AUKUS

Australian Prime Minister Anthony Albanese arrives at I Gusti Ngurah Rai Airport ahead of G20 Summit, Bali, Indonesia, 14 November 2022. (Fikri Yusuf/G20 Media Center/Handout via Reuters)

Australia far more wary of China than SEA nations despite thawing relations

Susannah Patton, director of the Southeast Asia Program at Lowy Institute, reflects on the thaw in Australia-China relations, surmising that the resumption of dialogue may mean Australia is no longer a regional outlier. But unchanging imperatives may see Australia’s continued investment in capabilities for the regional deterrence of China, which may worry some in Southeast Asia.
Prime Minister of Japan, Fumio Kishida and Australian Prime Minister Anthony Albanese walk together to their one-on-one meeting at Fraser's Restaurant on 22 October 2022 in Perth, Australia. (Stefan Gosatti/Pool via Reuters)

Japan-Australia relations moves up a notch with China in mind

Japanese academic Shin Kawashima assesses the joint statement and joint declaration issued by Japanese Prime Minister Fumio Kishida and Australian Prime Minister Anthony Albanese recently, observing a strengthening of relations amid common interests.
A handout photograph released by the UK Parliament shows Britain's Prime Minister Rishi Sunak speaking during his first Prime Minister's Questions (PMQs) in the House of Commons in London on 26 October 2022. (Jessica Taylor/AFP)

The UK's 'tilt' towards the Indo-Pacific may not be sustainable

The UK has launched a robust “tilt” towards the Indo-Pacific. To its credit, it has executed a series of high-profile diplomatic engagements and military deployments to the region. The question, however, is not about London’s desire to engage with the dynamic region but whether this tilt can be sustained.
People ride on scooters across a street during morning rush hour, in Beijing, China, 2 August 2022. (Tingshu Wang/Reuters)

[State of our world] The world will be very different from the one we're used to

In a changed world post-pandemic and against the backdrop of the war in Ukraine, Asia will face pressure from competing minilateral coalitions amid the breakdown of multilateralism and the weakening global and regional institutions. This time, it may not be so easy not to take sides, says Professor C. Raja Mohan. This is the second in a series of four articles contemplating a changing world order.
Australian Foreign Minister Penny Wong with the ASEAN Committee of Permanent Representatives at the ASEAN Secretariat, 6 June 2022. (Twitter/@SenatorWong)

'Hard yakka' ahead for Australia and ASEAN relations

Australia has made significant inroads in its engagement with ASEAN. But Canberra’s relationship with the grouping will be a hard slog, given their differences in approaching China and ensuring that China-US rivalry does not derail regional aspirations. In the meantime, Australia remains involved with the US in groupings including AUKUS and the Quad, maintaining relations with Japan and India.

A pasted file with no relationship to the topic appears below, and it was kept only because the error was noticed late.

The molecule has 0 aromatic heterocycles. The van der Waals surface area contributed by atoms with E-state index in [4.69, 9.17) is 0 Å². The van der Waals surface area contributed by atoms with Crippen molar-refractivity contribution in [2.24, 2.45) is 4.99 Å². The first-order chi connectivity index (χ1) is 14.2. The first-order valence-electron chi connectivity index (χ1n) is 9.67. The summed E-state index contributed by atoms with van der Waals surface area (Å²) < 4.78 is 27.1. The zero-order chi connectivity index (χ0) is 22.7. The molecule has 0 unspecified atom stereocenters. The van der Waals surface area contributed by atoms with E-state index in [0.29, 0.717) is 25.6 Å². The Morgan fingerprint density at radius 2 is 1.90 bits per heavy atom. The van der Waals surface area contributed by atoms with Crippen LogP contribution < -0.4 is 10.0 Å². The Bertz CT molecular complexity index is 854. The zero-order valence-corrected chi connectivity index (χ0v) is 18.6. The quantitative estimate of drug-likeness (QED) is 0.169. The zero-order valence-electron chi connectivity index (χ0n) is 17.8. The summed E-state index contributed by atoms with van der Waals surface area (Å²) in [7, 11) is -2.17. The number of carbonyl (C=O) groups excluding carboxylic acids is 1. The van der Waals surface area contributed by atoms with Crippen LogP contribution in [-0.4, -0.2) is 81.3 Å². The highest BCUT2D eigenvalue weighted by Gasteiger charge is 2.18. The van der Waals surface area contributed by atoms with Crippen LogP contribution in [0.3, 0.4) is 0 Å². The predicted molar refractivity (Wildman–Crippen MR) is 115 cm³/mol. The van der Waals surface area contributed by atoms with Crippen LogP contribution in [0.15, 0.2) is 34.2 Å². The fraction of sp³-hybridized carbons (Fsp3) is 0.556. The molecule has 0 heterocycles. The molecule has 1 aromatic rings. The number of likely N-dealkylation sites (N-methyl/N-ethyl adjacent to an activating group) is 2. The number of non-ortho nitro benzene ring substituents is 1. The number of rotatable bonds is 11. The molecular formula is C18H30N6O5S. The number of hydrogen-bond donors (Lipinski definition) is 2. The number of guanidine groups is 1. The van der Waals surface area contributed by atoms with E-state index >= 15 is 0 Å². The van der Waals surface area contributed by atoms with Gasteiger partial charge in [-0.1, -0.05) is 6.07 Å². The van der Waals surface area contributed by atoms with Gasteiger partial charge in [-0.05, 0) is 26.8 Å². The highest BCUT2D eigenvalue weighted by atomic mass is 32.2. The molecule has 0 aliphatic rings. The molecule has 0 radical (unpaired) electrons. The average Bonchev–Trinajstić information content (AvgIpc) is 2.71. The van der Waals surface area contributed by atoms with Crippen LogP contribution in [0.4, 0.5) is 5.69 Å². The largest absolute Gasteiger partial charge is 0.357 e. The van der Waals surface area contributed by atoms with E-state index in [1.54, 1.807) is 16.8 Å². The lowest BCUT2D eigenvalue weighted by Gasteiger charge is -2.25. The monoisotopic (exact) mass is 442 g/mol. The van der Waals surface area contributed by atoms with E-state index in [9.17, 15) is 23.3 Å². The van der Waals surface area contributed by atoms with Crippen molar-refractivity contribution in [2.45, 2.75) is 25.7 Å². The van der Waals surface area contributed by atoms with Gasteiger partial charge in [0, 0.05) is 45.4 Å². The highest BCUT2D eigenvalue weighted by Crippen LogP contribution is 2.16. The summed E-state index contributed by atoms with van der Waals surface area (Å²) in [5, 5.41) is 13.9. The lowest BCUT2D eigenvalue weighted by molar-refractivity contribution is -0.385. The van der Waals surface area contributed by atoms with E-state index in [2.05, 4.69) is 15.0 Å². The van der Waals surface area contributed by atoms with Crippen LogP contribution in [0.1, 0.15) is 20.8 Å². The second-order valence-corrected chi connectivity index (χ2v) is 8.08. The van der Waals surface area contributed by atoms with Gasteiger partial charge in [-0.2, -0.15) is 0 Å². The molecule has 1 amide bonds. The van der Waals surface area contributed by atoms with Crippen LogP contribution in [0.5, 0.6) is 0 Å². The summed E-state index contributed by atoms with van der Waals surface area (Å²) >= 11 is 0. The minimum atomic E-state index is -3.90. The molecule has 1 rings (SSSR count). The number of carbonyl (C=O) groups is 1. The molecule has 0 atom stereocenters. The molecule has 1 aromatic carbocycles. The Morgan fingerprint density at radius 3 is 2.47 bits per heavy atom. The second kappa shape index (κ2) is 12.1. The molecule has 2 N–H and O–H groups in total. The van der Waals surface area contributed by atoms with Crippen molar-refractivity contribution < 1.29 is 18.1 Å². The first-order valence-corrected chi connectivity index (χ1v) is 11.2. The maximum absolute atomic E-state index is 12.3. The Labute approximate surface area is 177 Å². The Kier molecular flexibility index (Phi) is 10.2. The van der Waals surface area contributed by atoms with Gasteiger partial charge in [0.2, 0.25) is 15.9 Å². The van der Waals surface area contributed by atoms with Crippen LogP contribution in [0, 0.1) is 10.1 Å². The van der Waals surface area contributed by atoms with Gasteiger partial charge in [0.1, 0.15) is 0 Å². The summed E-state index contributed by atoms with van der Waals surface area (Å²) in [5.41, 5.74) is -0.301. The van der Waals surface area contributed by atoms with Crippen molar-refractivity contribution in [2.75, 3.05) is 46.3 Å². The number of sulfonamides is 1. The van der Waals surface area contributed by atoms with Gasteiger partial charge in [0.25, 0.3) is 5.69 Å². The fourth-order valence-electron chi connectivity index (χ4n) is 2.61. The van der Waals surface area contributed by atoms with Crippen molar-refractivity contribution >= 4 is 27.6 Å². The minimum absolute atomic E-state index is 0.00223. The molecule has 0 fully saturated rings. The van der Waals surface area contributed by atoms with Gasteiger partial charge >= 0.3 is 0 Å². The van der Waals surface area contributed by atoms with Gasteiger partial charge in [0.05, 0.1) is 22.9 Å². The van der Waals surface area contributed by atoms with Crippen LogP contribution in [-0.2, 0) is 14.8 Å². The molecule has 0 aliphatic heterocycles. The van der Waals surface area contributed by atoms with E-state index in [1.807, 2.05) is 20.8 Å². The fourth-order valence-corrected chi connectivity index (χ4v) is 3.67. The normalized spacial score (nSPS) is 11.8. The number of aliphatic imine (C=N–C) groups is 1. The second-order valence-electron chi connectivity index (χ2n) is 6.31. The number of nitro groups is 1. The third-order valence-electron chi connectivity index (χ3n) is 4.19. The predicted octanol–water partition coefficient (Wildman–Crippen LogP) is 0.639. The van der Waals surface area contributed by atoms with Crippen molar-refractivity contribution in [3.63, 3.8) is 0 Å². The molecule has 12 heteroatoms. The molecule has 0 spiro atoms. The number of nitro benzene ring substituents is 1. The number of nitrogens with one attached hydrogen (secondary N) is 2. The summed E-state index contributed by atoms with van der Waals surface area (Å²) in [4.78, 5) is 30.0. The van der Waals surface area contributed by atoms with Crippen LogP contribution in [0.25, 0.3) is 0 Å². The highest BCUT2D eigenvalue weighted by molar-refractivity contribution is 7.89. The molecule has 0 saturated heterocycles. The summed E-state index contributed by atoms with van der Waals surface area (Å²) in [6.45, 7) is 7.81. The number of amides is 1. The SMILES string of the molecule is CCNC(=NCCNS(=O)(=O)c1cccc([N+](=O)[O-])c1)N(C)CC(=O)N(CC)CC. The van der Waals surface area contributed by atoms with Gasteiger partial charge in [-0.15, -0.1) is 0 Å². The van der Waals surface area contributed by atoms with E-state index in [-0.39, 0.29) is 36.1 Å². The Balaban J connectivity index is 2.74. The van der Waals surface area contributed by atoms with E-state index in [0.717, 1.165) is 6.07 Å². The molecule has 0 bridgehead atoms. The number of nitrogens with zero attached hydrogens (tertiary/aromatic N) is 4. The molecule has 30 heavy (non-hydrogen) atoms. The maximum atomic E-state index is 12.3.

A screen shows a CCTV state media news broadcast of Chinese President Xi Jinping, addressing the BRICS Business Forum via video link, at a shopping center in Beijing, China, 23 June 2022. (Thomas Peter/Reuters)

Can the BRICS reinvent itself?

In an age where any global economic agenda is hardly viewed outside the prism of geopolitics, it would take enormous resolve for BRICS to make an impactful comeback on the global stage, says ISAS academic Amitendu Palit.
US President Joe Biden gestures during the commencement ceremony at the University of Delaware in Newark, Delaware, US, 28 May 2022. (Elizabeth Frantz/Reuters)

Biden has good strategies, but can he implement them?

Chinese academic Zhang Jingwei notes that while US President Joe Biden has cast a wider net in building alliances compared with his predecessors, much of these frameworks are lacking in substance. Will the US be able to benefit from them and use them against its strategic rival China?
China's State Councilor and Defence Minister General Wei Fenghe walks to attend a bilateral meeting with U.S. Defence Secretary Lloyd Austin on the sidelines of the 19th Shangri-La Dialogue in Singapore, 10 June 2022. (Caroline Chia/Reuters)

Framing China’s actions: From ‘assertive’ to ‘aggressive’

US-led Western rhetoric has not been friendly to China, with “assertive” being the operative word. However, at the recent Shangri-La Dialogue in Singapore, that term was “upgraded” to “aggressive”, prompting a strong response from China. Is this portrayal deserved and are tensions likely to persist in the region? What should the ASEAN countries’ response be?
People cycle on a road at the central business district in Beijing, China, 16 May 2022. (Tingshu Wang/Reuters)

Xi’s Global Security Initiative: In pursuit of China’s own interests and ambitions

Indian academic Amrita Jash believes that China’s proposal of the Global Security Initiative was made primarily out of its own interests and the world is left no more convinced that it can be a responsible stakeholder in the international system.